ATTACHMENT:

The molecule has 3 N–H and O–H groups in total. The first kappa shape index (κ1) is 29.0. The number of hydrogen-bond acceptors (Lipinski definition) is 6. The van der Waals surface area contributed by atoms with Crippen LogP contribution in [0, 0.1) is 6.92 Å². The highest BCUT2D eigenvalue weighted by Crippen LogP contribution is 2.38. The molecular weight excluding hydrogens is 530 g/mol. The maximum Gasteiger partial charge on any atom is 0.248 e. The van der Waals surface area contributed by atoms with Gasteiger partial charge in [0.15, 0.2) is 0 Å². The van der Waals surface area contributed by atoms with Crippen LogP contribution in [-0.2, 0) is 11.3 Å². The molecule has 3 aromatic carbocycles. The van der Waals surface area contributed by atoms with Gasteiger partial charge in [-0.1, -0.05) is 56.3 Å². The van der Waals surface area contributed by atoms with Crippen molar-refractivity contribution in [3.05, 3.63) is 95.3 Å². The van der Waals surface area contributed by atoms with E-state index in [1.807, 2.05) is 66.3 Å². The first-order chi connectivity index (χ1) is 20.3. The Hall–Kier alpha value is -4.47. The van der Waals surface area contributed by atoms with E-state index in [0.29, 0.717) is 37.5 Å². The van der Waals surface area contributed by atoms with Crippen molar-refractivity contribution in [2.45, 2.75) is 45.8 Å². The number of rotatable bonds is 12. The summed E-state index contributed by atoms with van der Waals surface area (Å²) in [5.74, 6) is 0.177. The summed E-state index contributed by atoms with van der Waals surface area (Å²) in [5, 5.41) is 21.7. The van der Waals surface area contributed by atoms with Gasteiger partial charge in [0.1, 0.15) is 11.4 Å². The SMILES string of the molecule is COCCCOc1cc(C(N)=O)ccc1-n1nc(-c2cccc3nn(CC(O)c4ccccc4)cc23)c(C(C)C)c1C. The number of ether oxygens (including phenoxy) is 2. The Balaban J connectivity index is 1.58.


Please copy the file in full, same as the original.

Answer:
The molecule has 3 N–H and O–H groups in total. The first kappa shape index (κ1) is 29.0. The number of hydrogen-bond acceptors (Lipinski definition) is 6. The van der Waals surface area contributed by atoms with Crippen LogP contribution in [0, 0.1) is 6.92 Å². The highest BCUT2D eigenvalue weighted by Crippen LogP contribution is 2.38. The molecular weight excluding hydrogens is 530 g/mol. The maximum Gasteiger partial charge on any atom is 0.248 e. The van der Waals surface area contributed by atoms with Gasteiger partial charge in [0.15, 0.2) is 0 Å². The van der Waals surface area contributed by atoms with Crippen LogP contribution in [-0.2, 0) is 11.3 Å². The molecule has 3 aromatic carbocycles. The van der Waals surface area contributed by atoms with Gasteiger partial charge in [-0.1, -0.05) is 56.3 Å². The van der Waals surface area contributed by atoms with Crippen molar-refractivity contribution in [3.05, 3.63) is 95.3 Å². The van der Waals surface area contributed by atoms with E-state index in [1.807, 2.05) is 66.3 Å². The first-order chi connectivity index (χ1) is 20.3. The Hall–Kier alpha value is -4.47. The van der Waals surface area contributed by atoms with E-state index in [0.29, 0.717) is 37.5 Å². The van der Waals surface area contributed by atoms with Crippen molar-refractivity contribution in [2.45, 2.75) is 45.8 Å². The number of rotatable bonds is 12. The summed E-state index contributed by atoms with van der Waals surface area (Å²) in [5.74, 6) is 0.177. The summed E-state index contributed by atoms with van der Waals surface area (Å²) in [5, 5.41) is 21.7. The van der Waals surface area contributed by atoms with Gasteiger partial charge in [0.1, 0.15) is 11.4 Å². The SMILES string of the molecule is COCCCOc1cc(C(N)=O)ccc1-n1nc(-c2cccc3nn(CC(O)c4ccccc4)cc23)c(C(C)C)c1C. The number of ether oxygens (including phenoxy) is 2. The Balaban J connectivity index is 1.58.